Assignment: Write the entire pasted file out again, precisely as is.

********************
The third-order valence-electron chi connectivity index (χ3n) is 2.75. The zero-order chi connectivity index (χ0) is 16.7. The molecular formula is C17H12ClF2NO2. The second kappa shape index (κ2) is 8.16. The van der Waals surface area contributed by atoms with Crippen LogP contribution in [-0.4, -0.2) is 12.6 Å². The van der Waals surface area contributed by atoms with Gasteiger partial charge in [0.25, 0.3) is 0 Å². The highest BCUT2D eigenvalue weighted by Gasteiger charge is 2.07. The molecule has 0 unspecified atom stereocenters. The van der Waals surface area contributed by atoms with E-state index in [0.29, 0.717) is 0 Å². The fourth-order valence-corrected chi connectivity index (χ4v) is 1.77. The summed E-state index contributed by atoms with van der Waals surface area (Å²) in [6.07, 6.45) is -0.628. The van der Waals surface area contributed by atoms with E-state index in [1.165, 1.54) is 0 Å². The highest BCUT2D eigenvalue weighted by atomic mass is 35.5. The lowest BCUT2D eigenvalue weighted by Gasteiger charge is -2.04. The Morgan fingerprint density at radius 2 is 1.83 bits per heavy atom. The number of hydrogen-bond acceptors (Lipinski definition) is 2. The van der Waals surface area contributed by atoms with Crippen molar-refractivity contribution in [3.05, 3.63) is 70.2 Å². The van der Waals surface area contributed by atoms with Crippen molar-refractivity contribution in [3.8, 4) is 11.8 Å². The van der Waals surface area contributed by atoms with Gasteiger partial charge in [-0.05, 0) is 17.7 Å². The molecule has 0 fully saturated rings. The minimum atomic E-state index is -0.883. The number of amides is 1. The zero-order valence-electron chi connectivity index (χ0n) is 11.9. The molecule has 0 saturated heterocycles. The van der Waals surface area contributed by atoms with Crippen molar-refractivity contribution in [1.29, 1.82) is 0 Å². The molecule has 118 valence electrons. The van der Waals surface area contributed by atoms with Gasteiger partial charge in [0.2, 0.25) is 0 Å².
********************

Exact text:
The third-order valence-electron chi connectivity index (χ3n) is 2.75. The zero-order chi connectivity index (χ0) is 16.7. The molecular formula is C17H12ClF2NO2. The second kappa shape index (κ2) is 8.16. The van der Waals surface area contributed by atoms with Crippen LogP contribution in [-0.4, -0.2) is 12.6 Å². The van der Waals surface area contributed by atoms with Gasteiger partial charge in [0.25, 0.3) is 0 Å². The highest BCUT2D eigenvalue weighted by Gasteiger charge is 2.07. The molecule has 0 unspecified atom stereocenters. The van der Waals surface area contributed by atoms with E-state index in [0.29, 0.717) is 0 Å². The fourth-order valence-corrected chi connectivity index (χ4v) is 1.77. The summed E-state index contributed by atoms with van der Waals surface area (Å²) in [6.07, 6.45) is -0.628. The van der Waals surface area contributed by atoms with E-state index in [1.165, 1.54) is 0 Å². The highest BCUT2D eigenvalue weighted by atomic mass is 35.5. The lowest BCUT2D eigenvalue weighted by Gasteiger charge is -2.04. The Morgan fingerprint density at radius 2 is 1.83 bits per heavy atom. The number of hydrogen-bond acceptors (Lipinski definition) is 2. The van der Waals surface area contributed by atoms with Crippen molar-refractivity contribution in [3.05, 3.63) is 70.2 Å². The van der Waals surface area contributed by atoms with Crippen molar-refractivity contribution in [3.8, 4) is 11.8 Å². The van der Waals surface area contributed by atoms with Gasteiger partial charge in [-0.05, 0) is 17.7 Å². The molecule has 0 fully saturated rings. The minimum atomic E-state index is -0.883. The number of amides is 1. The zero-order valence-electron chi connectivity index (χ0n) is 11.9. The molecule has 0 saturated heterocycles. The van der Waals surface area contributed by atoms with Crippen molar-refractivity contribution in [1.29, 1.82) is 0 Å². The molecule has 118 valence electrons. The van der Waals surface area contributed by atoms with Gasteiger partial charge in [0.2, 0.25) is 0 Å².